The British Frozen Food Federation (BFFF) has commissioned new research to explore ways of reducing costs in the distribution leg between frozen food suppliers and wholesalers in the foodservice sector.
The BFFF set up two working groups in the spring to look at the efficiency of the frozen food supply chain in foodservice and retail.
After initial meetings, it rapidly became clear that a radical restructuring of the primary distribution leg in the frozen foodservice supply chain was needed, says Alf Carr, BFFF director general.
He adds: “There are several initiatives already in place to tackle issues of data standards in communication and labelling in foodservice, for example the OFSCI project (optimum foodservice supply chain initiative) and the introduction of guidelines for outer case labelling. However, transport is still a problem because of the sheer diversity of the sector. There are so many small loads, which makes distribution grossly expensive and inefficient.
“On the plus side, this means that there are huge potential opportunities for cost saving.”
The BFFF foodservice supply chain working group first met in late May for a brainstorming session, he says.
“The upshot of that was that we are commissioning some research into how to tackle these efficiency problems. This should be completed within three months.”
While large foodservice companies such as Brakes and 3663 have sophisticated consolidation networks, many wholesalers’ depots are still clogged up with scores of trucks making deliveries of less than one pallet at a time, says Carr.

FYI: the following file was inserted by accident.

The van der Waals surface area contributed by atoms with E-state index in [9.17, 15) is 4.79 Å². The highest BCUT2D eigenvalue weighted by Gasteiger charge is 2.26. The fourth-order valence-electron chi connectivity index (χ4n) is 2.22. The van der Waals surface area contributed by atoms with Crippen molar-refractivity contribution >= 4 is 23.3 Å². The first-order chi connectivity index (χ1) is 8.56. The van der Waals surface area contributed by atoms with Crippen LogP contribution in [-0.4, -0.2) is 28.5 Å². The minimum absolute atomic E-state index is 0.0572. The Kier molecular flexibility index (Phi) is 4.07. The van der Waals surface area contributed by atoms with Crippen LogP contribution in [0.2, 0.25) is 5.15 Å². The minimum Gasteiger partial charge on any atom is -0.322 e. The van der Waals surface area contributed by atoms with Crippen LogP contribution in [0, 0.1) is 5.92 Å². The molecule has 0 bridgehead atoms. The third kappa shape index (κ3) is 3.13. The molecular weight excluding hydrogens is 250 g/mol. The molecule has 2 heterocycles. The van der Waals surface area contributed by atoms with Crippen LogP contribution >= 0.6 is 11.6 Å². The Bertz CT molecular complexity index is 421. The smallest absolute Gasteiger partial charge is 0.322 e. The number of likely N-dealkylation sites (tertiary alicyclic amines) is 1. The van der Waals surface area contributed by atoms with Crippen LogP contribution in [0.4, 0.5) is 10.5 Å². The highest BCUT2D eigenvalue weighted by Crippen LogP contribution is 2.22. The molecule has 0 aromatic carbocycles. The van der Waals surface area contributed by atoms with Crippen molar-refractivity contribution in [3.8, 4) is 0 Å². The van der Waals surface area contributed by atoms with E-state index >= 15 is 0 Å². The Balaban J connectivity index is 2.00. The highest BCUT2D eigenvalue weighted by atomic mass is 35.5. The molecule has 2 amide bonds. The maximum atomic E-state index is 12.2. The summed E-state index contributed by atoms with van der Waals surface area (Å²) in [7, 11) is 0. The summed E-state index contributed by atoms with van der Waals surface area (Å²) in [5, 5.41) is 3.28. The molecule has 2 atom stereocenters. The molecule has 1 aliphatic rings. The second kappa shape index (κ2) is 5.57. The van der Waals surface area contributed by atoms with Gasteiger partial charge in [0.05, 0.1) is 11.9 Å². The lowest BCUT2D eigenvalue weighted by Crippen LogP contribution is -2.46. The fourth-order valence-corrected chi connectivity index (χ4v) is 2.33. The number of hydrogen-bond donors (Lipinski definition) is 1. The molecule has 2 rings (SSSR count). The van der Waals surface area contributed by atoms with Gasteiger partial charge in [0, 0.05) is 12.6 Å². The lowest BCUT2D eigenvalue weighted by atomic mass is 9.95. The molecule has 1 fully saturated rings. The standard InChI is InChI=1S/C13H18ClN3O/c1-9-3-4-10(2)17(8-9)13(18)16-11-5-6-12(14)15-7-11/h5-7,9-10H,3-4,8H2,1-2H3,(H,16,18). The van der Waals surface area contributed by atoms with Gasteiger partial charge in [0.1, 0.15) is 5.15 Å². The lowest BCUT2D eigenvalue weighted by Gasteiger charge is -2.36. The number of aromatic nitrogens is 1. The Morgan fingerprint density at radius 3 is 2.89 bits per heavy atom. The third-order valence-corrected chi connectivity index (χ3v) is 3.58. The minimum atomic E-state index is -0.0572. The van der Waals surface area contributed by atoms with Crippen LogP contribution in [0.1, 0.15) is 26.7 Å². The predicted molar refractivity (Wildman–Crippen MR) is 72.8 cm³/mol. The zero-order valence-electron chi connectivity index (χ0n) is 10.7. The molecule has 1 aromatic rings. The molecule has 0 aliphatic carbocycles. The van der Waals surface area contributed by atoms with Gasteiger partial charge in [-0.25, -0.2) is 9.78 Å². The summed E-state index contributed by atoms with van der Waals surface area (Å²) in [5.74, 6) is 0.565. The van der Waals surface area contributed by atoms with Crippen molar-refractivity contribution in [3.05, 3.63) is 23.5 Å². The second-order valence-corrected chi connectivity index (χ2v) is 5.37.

Leading retailers have tried to address this problem through developing a series of primary consolidation centres so that their depots do not get clogged up with vehicles making tiny deliveries.
The supermarkets have also spearheaded initiatives such as factory gate pricing and backhauling in a bid to better utilise vehicles and secure better terms from suppliers.
a different model
However, simply dropping the retail model on to the foodservice sector would not necessarily work, he claims. “There aren’t that many factory gate collections in the frozen foodservice trade for example. The quantities are so small that even the big wholesalers have steered clear.
“The research will give us a clearer picture of how primary distribution currently works in frozen foodservice and how inefficiencies might be tackled.”
Meanwhile, the BFFF’s retail supply chain group is facing slightly different challenges, he says: “One of the problems has been that some of the more modern vehicles are struggling to make deliveries to some retailers’ regional distribution centres because the entrances are not high enough.”